Aspire vs. Inspire

Aspire vs. Inspire

As with many words in the English language, aspire and inspire are often confused. They sound similar and they are spelled similarly, so this adds to the confusion around how they are used. These words do mean very different things, however, and you should aspire to use them correctly.

Aspire is a verb that means to aspire or have an ambition to reach or achieve something.

1. Jessica aspires to be a concert pianist.

2. What do you aspire to be when you are older?

3. Some days, I just aspire to mark off everything on my "to do" list.

4. The young soldier aspires to the office of general.

Inspire is a verb that means to fill with an urge to do something.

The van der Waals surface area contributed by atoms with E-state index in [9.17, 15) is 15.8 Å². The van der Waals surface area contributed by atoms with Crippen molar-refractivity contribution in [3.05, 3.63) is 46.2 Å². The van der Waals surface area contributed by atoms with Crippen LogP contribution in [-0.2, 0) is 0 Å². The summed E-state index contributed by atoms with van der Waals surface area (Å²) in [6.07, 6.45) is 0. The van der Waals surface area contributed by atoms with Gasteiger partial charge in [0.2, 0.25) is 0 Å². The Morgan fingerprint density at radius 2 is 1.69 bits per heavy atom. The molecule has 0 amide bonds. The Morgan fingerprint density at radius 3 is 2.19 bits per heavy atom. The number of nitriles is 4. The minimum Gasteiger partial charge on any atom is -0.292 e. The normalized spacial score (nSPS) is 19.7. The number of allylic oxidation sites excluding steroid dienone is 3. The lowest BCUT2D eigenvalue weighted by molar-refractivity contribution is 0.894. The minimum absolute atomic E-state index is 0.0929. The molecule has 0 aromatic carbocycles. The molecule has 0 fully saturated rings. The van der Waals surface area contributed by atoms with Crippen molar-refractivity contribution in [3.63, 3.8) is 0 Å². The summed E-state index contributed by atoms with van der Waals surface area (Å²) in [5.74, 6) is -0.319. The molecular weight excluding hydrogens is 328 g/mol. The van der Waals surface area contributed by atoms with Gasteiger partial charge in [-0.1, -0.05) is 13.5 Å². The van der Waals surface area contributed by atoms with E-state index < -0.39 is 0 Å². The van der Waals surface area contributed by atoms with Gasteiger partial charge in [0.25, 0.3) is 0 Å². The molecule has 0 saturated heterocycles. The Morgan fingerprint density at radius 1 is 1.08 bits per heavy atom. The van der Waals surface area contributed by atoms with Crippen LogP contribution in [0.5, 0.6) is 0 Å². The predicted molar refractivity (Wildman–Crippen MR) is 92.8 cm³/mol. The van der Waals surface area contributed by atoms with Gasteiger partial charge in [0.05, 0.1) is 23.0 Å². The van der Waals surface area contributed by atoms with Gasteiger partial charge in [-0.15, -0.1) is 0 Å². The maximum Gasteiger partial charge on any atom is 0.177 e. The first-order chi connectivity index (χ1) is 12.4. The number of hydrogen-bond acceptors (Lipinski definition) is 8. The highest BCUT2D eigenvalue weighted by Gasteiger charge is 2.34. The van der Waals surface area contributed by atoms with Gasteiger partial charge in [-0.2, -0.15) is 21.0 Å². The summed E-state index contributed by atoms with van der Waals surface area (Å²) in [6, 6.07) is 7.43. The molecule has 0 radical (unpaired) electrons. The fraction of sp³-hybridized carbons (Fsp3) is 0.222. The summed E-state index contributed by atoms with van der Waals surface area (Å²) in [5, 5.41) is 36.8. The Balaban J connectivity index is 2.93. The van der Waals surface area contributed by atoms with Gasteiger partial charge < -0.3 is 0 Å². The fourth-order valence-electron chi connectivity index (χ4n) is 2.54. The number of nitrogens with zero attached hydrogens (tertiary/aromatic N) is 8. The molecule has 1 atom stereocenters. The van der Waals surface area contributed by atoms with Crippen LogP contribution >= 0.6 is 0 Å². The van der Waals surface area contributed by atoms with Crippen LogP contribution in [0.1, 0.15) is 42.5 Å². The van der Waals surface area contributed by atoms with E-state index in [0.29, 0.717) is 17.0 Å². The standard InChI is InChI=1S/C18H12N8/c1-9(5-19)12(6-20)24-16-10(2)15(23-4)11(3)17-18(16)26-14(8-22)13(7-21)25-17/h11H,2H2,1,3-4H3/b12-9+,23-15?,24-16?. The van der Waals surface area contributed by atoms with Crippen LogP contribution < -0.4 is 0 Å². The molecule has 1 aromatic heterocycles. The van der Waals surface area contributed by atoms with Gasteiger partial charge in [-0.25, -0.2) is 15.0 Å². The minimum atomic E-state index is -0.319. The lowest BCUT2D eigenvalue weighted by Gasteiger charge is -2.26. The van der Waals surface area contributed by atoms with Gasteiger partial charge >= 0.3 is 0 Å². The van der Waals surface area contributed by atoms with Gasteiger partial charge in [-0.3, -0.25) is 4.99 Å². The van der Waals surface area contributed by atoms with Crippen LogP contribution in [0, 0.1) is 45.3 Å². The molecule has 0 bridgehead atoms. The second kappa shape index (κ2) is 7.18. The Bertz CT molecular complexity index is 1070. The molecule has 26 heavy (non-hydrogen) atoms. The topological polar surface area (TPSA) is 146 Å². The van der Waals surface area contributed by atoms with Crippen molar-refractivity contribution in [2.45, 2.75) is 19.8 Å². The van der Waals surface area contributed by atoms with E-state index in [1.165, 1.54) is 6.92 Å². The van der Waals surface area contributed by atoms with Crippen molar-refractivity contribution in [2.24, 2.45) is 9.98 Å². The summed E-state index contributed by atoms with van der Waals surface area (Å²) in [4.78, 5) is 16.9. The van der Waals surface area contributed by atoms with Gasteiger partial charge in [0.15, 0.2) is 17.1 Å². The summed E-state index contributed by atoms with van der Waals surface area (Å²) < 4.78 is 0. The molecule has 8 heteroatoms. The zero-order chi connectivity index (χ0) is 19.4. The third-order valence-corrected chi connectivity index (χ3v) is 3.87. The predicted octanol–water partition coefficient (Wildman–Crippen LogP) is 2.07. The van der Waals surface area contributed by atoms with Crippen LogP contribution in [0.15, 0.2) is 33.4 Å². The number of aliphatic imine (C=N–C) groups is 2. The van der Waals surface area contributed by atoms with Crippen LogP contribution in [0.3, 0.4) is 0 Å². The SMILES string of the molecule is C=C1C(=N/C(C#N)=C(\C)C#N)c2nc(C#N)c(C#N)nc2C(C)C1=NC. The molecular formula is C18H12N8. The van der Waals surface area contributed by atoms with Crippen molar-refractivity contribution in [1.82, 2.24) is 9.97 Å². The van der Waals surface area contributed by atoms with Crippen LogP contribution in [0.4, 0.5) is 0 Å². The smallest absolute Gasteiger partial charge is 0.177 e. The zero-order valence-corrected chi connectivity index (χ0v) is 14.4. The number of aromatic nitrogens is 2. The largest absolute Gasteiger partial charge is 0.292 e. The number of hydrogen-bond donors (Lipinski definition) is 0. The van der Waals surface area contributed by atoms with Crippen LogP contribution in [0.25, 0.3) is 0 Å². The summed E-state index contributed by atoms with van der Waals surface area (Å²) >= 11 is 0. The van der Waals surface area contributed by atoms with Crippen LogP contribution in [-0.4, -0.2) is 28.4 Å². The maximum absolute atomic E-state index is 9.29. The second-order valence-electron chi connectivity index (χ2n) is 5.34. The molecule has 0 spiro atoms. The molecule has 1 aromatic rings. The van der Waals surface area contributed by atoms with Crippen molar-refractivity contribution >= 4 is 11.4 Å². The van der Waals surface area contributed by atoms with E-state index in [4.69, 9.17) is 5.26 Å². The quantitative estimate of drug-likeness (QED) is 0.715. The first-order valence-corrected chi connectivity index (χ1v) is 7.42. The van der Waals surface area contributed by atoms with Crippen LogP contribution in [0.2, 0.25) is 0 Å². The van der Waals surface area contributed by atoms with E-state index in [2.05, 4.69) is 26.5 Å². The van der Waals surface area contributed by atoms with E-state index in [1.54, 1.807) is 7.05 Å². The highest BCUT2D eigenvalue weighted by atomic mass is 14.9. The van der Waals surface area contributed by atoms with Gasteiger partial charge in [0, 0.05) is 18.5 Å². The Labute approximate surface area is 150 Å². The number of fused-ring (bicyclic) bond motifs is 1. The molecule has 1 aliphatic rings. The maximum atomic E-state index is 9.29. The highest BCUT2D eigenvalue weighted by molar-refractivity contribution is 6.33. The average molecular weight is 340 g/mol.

1. You inspire me to be a better student.

2. The basketball star said he was inspired to follow in the footsteps of his father.

3. The Olympic gold medalist inspired the audience with her tale of obstacles that had been overcome.

Notice that aspire is about something that happens internally-a person aspires to do something. It is an internal motivation. Inspire, on the other hand, is about something that happens externally-a person is inspired by someone or something else. It is an external motivation.

Note the difference in the sentences:

1. Martha aspires to be the best student in her class.

2. The teacher inspired Martha to be the best student in her class.

3. The football coach inspired Cory to keep working hard so he could play football in college.

4. Cory aspires to play football in college, so he works hard.

When you use aspire, you are focusing on the internal drive. When you use inspire, you are focusing on the external motivators.

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